The Waikato District Health Board is being accused of missing the point by offering resident doctors money to break their strike.
Industrial action will take place from Tuesday for 72 hours following a dispute over working conditions that started in 2015.
New Zealand Resident Doctors Association (NZRDA) spokesperson Deborah Powell says the DHB is desperate.
"It's costing district health boards to have these strikes just in terms of paying staff, let alone the cost to service delivery disruption," she told Newshub.
"To now offer even more money to residents to break the strike, quite frankly the district health boards have got the wrong focus."
She says for the doctors, it's not about money - it's about safer rosters.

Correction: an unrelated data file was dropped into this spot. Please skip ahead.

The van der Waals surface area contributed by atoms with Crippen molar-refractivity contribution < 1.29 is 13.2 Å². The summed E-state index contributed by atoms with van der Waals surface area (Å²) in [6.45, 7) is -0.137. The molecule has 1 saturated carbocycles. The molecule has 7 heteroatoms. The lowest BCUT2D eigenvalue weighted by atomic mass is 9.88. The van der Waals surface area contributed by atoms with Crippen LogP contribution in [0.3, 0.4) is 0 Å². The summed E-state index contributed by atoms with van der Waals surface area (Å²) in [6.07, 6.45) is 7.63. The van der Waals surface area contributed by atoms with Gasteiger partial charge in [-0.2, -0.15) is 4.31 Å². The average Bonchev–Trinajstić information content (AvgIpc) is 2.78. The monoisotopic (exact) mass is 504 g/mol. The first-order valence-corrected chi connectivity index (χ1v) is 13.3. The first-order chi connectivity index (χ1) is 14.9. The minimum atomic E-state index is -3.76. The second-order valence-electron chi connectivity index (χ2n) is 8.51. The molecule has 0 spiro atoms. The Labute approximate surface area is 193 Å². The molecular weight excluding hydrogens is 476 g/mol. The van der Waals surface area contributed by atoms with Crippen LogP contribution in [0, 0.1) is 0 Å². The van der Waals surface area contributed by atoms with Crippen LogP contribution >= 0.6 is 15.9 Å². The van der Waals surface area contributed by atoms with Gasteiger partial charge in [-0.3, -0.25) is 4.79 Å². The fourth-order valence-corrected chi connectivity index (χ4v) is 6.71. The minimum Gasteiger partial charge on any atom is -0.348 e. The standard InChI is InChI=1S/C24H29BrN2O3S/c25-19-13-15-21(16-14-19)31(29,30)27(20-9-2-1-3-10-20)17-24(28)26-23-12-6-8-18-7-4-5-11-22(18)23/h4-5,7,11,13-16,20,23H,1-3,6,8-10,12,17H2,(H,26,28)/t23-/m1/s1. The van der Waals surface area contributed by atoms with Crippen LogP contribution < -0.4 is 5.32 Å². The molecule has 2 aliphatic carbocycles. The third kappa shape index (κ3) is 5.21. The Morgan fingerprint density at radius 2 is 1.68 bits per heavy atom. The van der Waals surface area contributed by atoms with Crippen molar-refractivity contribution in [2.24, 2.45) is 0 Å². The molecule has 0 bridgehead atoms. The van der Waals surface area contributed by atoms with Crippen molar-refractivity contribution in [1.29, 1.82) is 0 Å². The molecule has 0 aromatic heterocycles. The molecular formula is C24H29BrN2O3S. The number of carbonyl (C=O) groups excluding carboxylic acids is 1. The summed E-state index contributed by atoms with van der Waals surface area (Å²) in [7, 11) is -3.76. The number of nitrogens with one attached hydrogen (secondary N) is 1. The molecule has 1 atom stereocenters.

"It would be better if the district health boards settled this dispute so we didn't have to go through all of this stuff."
Waikato DHB said the $200 figure quoted by the union was an "outlier" and not typical.
"The specific rates vary and are considered cost-effective for the specific circumstances," Waikato DHB representative Greg Peploe said on Friday.
The NZRDA has been in negotiations with all the country's DHBs since 2015. A survey of its members last year showed nearly 300 had fallen asleep at the wheel after working 16-hour shifts, often 12 days in a row.
The NZRDA is calling for the number of consecutive 10-hour night shifts to be reduced from seven to four, and the number of consecutive day shifts to be reduced from 12 to 10.
A Waikato doctor put on leave last month after verbally abusing a patient was said to be suffering from a fatigue-induced mental break.
The upcoming strike has seen 500 patient appointments postponed.